No ‘maybe.’ Call me, please
I was up until 3 a.m. Thursday morning because of Student Life production. About 2 1/2 hours later, I was woken up by a siren blaring to announce the arrival of the first tornado of 2014—what literally everybody wants to be woken by.
I got on my iPhone’s Twitter app, did a quick search for “tornado St. Louis” and found that one had touched down in University City at 5:22 a.m. I checked my watch; it was 5:28.
I got up, opened the door and walked into the hallway, only to find that neither of my roommates were awake. I texted a friend of mine who lived north of the Delmar Loop to see if the twister was anywhere near her, but she didn’t respond until hours later that she had been asleep. And in conducting a straw poll in the Danforth University Center Sunday night, the majority of students I spoke with had had no idea about the tornado until the next morning.
I had received an email time-stamped 5:27 a.m. informing me of the tornado warning, but that clearly did a whole lot of good for the students who were still asleep.
Resident advisors did a fantastic job waking their freshmen and herding them downstairs, as my Twitter feed and Snapchat indicated around 5:30 a.m. But the WUSTL Alerts system failed the majority of its students Thursday morning.
The University was extraordinarily lucky that the twister touched down miles from campus and moved east, not south. Had it done so, today’s issue would have a drastically different front page.
In the past, my phone has been flooded by text messages, phone calls and voicemails in addition to emails informing me of a test of the alerts system. Clearly, the system has worked before, but once again at 7:13 p.m. Thursday, all I received was an email. This was nearly 14 hours after it should have been evident that there was a problem, yet no fixes were made. And while the information from multiple sources was annoying at the time of the tests, it had a purpose, and I would rather be annoyed in a time of emergency than unaware.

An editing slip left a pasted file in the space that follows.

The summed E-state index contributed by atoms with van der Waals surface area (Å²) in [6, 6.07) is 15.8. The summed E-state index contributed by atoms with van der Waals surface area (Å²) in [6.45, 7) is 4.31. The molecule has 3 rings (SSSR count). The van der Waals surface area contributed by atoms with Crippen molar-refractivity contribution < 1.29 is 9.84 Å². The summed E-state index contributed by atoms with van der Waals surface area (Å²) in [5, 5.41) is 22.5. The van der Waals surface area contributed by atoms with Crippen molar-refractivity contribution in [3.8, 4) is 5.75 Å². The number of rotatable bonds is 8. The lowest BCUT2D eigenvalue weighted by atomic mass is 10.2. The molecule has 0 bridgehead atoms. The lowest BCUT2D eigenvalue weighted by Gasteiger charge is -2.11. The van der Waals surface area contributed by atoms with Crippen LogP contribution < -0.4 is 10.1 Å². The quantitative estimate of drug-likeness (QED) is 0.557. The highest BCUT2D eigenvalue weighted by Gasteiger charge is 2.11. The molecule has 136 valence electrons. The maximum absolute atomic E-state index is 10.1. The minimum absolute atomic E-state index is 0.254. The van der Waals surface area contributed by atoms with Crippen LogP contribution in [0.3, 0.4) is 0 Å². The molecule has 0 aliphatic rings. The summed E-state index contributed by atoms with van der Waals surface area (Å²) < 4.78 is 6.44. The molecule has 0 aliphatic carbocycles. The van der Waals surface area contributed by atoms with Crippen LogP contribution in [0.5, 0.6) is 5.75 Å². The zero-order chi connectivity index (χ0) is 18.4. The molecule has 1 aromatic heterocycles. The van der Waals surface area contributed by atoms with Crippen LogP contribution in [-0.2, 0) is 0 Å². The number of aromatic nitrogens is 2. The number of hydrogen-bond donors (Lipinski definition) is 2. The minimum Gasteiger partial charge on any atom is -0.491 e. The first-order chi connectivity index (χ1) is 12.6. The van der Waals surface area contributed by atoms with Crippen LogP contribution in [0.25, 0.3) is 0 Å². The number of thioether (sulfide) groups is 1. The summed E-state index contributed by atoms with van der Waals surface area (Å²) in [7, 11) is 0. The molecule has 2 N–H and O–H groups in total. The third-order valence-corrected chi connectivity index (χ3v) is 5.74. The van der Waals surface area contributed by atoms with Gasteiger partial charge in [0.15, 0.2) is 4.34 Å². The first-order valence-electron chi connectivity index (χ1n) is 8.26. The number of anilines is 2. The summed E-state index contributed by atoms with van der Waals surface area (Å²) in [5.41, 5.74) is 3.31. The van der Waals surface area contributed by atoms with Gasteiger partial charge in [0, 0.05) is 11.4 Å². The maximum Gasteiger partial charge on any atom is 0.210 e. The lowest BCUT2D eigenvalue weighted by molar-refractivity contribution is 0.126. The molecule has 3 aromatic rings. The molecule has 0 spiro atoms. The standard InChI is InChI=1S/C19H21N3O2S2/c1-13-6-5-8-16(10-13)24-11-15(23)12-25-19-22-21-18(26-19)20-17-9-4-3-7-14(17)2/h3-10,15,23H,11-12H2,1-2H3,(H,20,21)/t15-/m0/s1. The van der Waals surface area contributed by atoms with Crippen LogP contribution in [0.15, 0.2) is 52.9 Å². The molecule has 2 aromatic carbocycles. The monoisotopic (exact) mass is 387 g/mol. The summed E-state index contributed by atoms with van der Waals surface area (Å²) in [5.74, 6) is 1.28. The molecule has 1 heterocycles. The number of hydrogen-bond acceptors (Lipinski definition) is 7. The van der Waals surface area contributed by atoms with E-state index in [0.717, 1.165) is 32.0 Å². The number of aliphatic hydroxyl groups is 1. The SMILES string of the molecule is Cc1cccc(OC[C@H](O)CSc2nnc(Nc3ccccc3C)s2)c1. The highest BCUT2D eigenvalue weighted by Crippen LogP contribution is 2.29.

Also troubling was the number of students on the 40, in the Village and off campus, who did not even hear the sirens go off. Students who were awoken may complain about the nuisance, but they at least knew that something was happening. That even one student did not is unacceptable. Buy more sirens, turn up the volume, do whatever needs to be done to cover every student on campus (off-campus students would not be covered by University sirens).
In addition, that voice that booms at the end of the alerts is completely indecipherable, even when moving closer to windows. And moving closer to windows is the exact opposite of what the University wants students doing in the event of a nearby tornado. I want Voldemort in “Harry Potter and the Deathly Hallows: Part 2,” not Christian Bale in “Batman Begins.”
The University works hard on its emergency protocols, but that preparation does not matter if the community is not sufficiently notified of an emergency. This time, the tornado was north of campus, but it might not be next time. I trust that the University will bombard me this week with texts and calls testing the emergency notification system. I welcome it.